After months of running by myself I've decided it was time to get some running buddies.

While I'm perfectly happy plodding at my own pace around my regular haunts I feel a pang of jealousy when I see pairs or groups of runners chatting away as they dash by.

A fellow kindy mum raves about the camaraderie and motivational lift she gets from the running group she's left behind in the UK.

I've also been following, from a distance, the exploits of the achingly cool Run Dem Crew founded by DJ and poet Charlie Dark to "run hard, run fast and run strong" around the streets of London.


As the days grow shorter and colder I know I'm going to need something a little bit extra to keep my running on track.

After snooping the listings on Running Calendar and checking out everything from the YMCA marathon club to weekly 5k dashes I've settled on the Neighbourhood Run Group.

It is local-ish, free, covers an achievable distance and seems to welcome beginners.
Neighbourhood Run Group founder Michael Morris says he formed the group after not finding quite what he was looking for in other running groups.

He says it's also a way of giving back to a sport that has given him so much.

Morris is relatively new to running, having started a little over two years ago as part of a "lifestyle shift", but now runs between 20 and 25 events a year (he's just returned from finishing the London Marathon in a very respectable 3 hours 18 minutes).
He says the group started as a way to add a social element to his running - like me, he had been doing all his running alone - and introduce other runners to his favourite routes around the Ponsonby to Pt Chevalier area.

A little under a year ago the Neighbourhood Run Group (NRG) was born. It now has a Facebook page, Twitter presence, and blog.

Morris says he set it up in a way that would be easy for a beginner runner, starting and finishing outside a pub, with a figure of eight route that allows people to stop at 5k or continue and do 10k. Runners are paired up with someone of similar ability and Morris runs back to check on those at the back.

"I treat it personally, because the distances aren't a huge challenge for me anymore, as just a way of chatting to people and talking about running and encouraging people to do different things."


Running around the streets of Ponsonby seems like a great idea when I'm sitting in front the home computer, but waiting outside a pub for some lithe, athletic types on a chilly, dark night has me wishing I was on the other side of the doors, in the warmth, nursing a beer.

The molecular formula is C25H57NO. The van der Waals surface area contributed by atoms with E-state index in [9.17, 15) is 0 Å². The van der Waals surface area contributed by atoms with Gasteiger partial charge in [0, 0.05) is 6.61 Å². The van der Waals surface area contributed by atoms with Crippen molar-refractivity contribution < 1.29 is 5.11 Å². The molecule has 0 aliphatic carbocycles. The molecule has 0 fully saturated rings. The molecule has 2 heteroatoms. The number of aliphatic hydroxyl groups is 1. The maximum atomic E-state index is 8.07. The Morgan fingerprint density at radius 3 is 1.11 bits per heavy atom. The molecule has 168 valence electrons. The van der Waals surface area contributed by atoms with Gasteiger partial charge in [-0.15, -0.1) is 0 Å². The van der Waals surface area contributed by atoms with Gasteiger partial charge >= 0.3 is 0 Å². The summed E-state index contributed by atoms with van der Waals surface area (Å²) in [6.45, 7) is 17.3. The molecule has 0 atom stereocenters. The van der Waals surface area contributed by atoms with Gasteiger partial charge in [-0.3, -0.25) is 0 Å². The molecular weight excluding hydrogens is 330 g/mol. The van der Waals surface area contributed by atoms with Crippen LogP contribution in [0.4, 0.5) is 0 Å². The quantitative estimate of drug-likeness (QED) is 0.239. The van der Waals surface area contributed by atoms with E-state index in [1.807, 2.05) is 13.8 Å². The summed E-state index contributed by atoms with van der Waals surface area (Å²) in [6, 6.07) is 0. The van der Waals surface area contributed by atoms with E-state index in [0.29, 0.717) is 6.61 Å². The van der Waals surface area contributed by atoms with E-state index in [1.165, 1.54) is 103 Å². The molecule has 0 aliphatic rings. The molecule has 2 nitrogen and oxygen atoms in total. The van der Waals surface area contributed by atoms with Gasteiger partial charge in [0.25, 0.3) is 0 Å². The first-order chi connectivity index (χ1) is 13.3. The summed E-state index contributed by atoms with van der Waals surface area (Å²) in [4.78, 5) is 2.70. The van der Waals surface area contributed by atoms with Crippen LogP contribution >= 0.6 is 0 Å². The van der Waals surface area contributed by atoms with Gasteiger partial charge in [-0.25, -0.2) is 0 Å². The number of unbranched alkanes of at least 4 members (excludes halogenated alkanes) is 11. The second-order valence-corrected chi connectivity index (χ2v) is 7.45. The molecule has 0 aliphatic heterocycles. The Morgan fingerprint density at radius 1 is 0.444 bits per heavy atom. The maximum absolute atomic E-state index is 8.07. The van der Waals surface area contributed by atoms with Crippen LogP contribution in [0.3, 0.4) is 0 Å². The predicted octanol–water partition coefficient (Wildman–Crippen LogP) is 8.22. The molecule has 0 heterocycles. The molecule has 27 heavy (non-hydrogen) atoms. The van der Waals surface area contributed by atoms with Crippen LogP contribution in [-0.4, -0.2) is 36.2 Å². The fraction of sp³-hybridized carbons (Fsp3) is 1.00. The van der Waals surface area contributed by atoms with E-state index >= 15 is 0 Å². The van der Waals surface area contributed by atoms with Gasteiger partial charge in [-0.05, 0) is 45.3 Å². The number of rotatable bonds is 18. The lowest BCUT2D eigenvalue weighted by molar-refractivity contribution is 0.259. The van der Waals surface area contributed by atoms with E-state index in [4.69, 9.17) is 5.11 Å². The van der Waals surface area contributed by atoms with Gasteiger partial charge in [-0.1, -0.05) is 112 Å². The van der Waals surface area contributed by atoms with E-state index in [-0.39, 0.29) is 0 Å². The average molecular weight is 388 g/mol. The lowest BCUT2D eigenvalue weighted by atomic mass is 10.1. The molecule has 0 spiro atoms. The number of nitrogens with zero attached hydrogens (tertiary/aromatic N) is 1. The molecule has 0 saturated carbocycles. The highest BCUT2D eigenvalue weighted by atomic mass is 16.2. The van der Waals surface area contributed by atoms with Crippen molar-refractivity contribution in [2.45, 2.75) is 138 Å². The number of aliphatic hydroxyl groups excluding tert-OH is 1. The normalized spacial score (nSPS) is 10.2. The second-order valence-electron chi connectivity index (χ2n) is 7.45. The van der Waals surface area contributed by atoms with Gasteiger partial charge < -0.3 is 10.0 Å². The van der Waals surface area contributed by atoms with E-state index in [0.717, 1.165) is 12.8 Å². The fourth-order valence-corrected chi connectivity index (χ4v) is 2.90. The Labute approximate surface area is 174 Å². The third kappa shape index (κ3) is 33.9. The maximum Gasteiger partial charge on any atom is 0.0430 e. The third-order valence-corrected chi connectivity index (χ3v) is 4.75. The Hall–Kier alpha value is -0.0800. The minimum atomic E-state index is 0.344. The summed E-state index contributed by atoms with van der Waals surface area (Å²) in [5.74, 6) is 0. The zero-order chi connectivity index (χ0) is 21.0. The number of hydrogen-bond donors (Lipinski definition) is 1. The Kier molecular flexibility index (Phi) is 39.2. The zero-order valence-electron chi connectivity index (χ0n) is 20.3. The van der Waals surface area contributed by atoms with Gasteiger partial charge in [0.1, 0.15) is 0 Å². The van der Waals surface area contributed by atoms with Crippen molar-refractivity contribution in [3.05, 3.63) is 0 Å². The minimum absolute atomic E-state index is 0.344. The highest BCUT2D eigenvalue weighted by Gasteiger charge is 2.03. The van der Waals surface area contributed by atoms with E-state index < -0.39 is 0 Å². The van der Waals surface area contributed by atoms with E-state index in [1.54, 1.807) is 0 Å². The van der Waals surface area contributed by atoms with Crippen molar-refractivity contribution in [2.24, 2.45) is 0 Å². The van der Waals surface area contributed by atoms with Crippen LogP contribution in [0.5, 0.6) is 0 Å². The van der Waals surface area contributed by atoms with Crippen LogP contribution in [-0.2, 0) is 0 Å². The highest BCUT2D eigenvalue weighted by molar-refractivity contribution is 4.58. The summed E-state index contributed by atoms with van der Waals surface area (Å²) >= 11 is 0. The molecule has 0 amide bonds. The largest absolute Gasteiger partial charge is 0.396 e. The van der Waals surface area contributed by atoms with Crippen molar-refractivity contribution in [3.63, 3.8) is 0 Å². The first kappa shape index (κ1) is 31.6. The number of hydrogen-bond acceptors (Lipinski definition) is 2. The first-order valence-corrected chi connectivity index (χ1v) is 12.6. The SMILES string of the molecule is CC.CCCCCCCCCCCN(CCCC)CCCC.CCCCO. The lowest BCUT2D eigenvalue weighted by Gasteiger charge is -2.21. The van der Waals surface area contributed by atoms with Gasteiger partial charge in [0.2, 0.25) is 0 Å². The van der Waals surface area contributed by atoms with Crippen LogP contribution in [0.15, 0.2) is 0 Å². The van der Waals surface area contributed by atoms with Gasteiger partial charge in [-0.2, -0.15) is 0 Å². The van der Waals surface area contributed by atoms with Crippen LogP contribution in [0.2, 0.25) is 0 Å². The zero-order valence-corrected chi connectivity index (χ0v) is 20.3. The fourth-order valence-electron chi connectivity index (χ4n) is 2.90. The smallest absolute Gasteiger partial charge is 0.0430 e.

I was soon joined by Morris and regular NRGer Martin Baylis (the run usually attracts between six and 12 runners) and with the intros done and dusted we were off.
Now, nothing improves your running performance like heading out with strangers down one of the most public streets in Auckland.

As I ran past Ponsonby Road's busy bars and restaurants with a couple of blokes I'd met five minutes earlier I was repeating the mantra: "head up, quick, quick, tum in, don't trip, don't trip, for God's sake don't trip over".

I don't know if it was the pace (certainly a lot faster than my usual trot) or the chat that covered everything from Sally Ridge's upcoming TV reality show to the book Born to Run but we were back at our starting point in next to no time.

As we gallop up the last hill to complete the 5k loop Baylis congratulated me on running a lot faster than when he started with the run group last year. I was puffing too hard to reply with anything more than a gasp.

I learnt the first lesson of running with others - if the pace isn't right, say something!
After regaining my breath I was buzzing out on the high of a group run. Within a couple of hours of finishing I had made it my goal to work up to the 10k distance.


This is the final Jog On blog so I've set a new date in my diary to keep me on track with running - a weekly commitment to run with others.

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* Christchurch hosts New Zealand's flattest and fastest marathon, Sunday June 3.